India And The Vision of a Green Country

India was one of the most prominent and impressive countries present at the 2015 Paris Climate Change Conference. A waterfall in the India pavilion, numerous multimedia exhibits and an entire army of panelists were painting a very clear picture: the nation’s clean energy future is being actively worked on and is extremely fast-approaching. This is exactly what the World needs, especially from the most populated country in the World, and everyone present was understandably thrilled by what they saw.

But is this a realistic goal to expect? Reality tells a slightly different tale. In the age where most countries in the world have ceased usage of coal to produce power, India still heavily relies on this extremely archaic and environmentally damaging power source. Even if they were to switch to solar or wind electricity, which were the focal point of their presentations at the conference, the sheer amount of people using the power grid would make this a near impossible feat to achieve in a short period of time. There is also the attitude that India, a still developing country, should be allowed to grow using fossil fuels as other major countries have done in the past. Couple all of this with the staggering population of 1.3 billion, it starts to become clear that the ambitions presented in Paris are very positive, but ultimately largely impossible to do in a span of 10-15 years.

Despite all of this, you could say India has an advantage over the rest of the world by, in some ways, starting with a clean slate. While superpowers like the US or the UK have a challenging and expensive task to replace existing fossil-fuel infrastructure with clean energy, most of India’s infrastructure doesn’t even exist yet. This gives them a huge advantage of allowing them to invest into wind or solar energy straight away instead of spending huge sums of money into modifications and re-builds.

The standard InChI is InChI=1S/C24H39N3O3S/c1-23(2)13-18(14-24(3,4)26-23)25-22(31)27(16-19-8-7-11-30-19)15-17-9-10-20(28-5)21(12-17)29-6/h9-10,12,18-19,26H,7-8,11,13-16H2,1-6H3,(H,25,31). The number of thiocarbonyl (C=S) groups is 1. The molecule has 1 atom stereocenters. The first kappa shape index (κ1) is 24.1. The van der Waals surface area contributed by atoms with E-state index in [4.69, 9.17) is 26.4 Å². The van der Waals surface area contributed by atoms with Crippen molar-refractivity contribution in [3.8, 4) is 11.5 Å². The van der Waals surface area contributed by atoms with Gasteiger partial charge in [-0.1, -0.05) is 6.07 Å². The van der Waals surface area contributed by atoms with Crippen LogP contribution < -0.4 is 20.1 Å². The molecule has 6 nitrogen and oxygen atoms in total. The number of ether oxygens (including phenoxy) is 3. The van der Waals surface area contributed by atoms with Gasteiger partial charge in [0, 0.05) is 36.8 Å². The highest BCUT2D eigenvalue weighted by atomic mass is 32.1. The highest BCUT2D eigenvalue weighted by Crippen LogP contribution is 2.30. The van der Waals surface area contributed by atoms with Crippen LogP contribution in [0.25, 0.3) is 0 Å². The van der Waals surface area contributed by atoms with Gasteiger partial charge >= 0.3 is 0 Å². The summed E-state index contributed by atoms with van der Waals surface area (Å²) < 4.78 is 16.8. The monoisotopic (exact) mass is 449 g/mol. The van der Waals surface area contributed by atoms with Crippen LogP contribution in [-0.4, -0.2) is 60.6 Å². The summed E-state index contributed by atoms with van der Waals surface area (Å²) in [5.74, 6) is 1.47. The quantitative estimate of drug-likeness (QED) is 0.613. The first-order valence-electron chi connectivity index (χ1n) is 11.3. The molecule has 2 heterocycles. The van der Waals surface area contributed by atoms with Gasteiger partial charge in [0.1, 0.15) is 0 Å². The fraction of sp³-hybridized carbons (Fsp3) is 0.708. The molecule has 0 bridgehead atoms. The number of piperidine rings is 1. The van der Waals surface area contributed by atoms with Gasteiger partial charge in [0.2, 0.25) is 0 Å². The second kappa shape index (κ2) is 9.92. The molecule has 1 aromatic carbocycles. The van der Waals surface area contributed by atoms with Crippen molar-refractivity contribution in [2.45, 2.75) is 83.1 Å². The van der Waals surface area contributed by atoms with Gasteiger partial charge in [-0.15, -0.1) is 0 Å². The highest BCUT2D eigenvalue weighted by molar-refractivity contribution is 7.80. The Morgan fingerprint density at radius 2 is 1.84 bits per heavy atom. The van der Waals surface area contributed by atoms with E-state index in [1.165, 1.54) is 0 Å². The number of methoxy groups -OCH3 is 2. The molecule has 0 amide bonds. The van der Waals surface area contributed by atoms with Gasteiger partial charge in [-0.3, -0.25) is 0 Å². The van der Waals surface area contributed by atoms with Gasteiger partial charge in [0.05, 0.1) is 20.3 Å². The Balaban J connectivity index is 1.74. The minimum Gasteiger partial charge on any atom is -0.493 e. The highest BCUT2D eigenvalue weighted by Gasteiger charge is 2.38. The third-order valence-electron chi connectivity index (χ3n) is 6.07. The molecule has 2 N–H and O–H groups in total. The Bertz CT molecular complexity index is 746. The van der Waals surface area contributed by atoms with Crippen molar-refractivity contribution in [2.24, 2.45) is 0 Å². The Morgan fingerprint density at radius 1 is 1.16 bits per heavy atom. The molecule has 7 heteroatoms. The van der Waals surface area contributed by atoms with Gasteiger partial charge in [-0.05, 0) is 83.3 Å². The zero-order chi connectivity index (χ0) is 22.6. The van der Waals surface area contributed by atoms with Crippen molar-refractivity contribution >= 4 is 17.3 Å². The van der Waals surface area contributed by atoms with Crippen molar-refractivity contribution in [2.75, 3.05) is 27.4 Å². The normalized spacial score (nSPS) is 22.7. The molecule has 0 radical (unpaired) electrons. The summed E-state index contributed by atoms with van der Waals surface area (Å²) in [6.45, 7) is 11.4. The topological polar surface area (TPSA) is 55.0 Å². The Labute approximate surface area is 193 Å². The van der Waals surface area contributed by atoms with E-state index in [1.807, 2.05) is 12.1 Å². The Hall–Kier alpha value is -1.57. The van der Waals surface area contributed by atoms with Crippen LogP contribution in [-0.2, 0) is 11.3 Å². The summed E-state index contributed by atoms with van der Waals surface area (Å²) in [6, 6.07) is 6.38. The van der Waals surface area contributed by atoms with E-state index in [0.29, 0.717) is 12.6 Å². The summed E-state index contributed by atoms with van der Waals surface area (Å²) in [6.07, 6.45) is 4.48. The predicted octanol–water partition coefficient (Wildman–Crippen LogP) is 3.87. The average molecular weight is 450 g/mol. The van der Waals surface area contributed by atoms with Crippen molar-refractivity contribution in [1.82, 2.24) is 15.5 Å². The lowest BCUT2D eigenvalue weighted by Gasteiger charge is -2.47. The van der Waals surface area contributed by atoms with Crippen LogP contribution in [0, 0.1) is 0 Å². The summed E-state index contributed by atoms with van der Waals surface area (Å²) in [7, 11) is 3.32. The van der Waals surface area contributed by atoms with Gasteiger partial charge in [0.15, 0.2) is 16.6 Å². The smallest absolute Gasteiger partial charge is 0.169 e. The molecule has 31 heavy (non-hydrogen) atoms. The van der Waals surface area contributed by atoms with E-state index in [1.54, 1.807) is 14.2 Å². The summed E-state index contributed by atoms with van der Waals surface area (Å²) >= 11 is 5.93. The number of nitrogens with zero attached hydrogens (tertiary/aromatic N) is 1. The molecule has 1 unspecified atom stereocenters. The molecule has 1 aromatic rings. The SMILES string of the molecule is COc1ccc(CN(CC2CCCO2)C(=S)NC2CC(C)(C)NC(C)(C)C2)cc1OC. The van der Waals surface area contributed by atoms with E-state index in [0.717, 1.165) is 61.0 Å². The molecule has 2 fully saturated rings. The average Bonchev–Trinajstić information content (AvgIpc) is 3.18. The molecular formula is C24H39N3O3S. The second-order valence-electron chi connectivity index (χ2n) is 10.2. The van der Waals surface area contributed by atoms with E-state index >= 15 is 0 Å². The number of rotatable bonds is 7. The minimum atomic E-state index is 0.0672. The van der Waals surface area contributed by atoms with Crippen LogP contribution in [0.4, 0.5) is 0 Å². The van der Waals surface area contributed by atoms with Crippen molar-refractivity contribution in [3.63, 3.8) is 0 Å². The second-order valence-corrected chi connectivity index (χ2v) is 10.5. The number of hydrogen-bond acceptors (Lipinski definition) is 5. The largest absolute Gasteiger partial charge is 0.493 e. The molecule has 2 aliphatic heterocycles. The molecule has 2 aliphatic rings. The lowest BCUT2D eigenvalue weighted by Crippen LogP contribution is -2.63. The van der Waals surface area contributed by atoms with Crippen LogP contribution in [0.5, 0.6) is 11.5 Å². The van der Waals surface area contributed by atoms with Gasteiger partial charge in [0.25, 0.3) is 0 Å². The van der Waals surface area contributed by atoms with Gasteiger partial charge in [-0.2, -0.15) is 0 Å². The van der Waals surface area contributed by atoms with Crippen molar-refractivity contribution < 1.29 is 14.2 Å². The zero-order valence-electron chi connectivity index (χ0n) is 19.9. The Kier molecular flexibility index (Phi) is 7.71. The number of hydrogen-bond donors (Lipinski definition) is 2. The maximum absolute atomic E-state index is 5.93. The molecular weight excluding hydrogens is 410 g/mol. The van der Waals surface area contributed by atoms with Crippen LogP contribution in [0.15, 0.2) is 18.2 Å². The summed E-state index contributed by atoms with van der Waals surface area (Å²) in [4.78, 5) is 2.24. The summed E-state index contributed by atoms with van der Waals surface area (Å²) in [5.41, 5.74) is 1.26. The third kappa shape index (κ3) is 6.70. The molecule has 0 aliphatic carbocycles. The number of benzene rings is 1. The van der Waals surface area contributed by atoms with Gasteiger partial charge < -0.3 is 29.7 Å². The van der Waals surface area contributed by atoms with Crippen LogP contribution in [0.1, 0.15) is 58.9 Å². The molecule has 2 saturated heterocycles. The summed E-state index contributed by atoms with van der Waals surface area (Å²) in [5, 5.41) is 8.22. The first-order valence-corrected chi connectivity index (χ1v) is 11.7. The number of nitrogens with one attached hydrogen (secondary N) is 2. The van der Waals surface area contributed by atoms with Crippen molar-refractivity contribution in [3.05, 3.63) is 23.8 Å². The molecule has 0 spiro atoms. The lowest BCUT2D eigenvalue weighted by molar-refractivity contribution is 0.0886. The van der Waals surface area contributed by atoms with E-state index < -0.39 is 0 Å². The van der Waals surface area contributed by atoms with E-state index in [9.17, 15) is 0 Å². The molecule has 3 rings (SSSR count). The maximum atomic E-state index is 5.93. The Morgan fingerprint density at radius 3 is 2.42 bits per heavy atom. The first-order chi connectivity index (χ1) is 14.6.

The economic aspect is only one side of the problem. A huge factor of India’s effect on the environment comes from the people itself. An alarming two thirds of households continue to rely on primitive sources of energy such as cow dung patties, straw, charcoal and firewood. Almost all the rest comes from oil and coal. This is of course not just due to the lack of education, but also because these sources of energy are incredibly cheap and easy to replenish for a low to zero income family living in a far-off village.

The current Modi administration has pledged to increase the share of non-fossil-fueled electricity to 40% by 2030, as opposed to the current 24%. In 2016, they went further, increasing this prediction to 60%. Sure, hydro power is India’s biggest non-fossil source of electrical energy, but issues in obtaining permits, acquiring land and negotiating compensations for locals and communities displaced by damns are a major factor in hugely slowing down the transition.

A shimmer of good news is that solar power is plunging in cost rapidly. A new solar power plant is, as it stands today in 2020, cheaper than a coal plant. This does breathe some hope in India completing at least part of their prediction. Solar power would also solve the issue of a vast majority of rural areas simply not being reached by the grid as the infrastructure for this can be set up pretty much anywhere very quickly and cheaply. This, of course, cannot be the solution to this problem, but it is certainly a massive first step.

There are, of course, way more ways to produce clean energy than just solar, wind and hydro plants, such as exploiting natural gasses, but this is an entirely different subject which brings forth more challenges to implement.

To conclude, while India’s predictions, as ambitious and far-fetched as they may be, do instill hope and the willingness of the government to take action is certainly a breath of fresh air, there are still countless challenges to overcome. The most important steps to ensure progress is being made are for the government to make sure the transition is smooth and quick with as little political intrigue involved as possible, and more importantly, to educate its people in cleaner and more environmentally friendly practices. After all, the fight for a green future starts with the actions of the individual.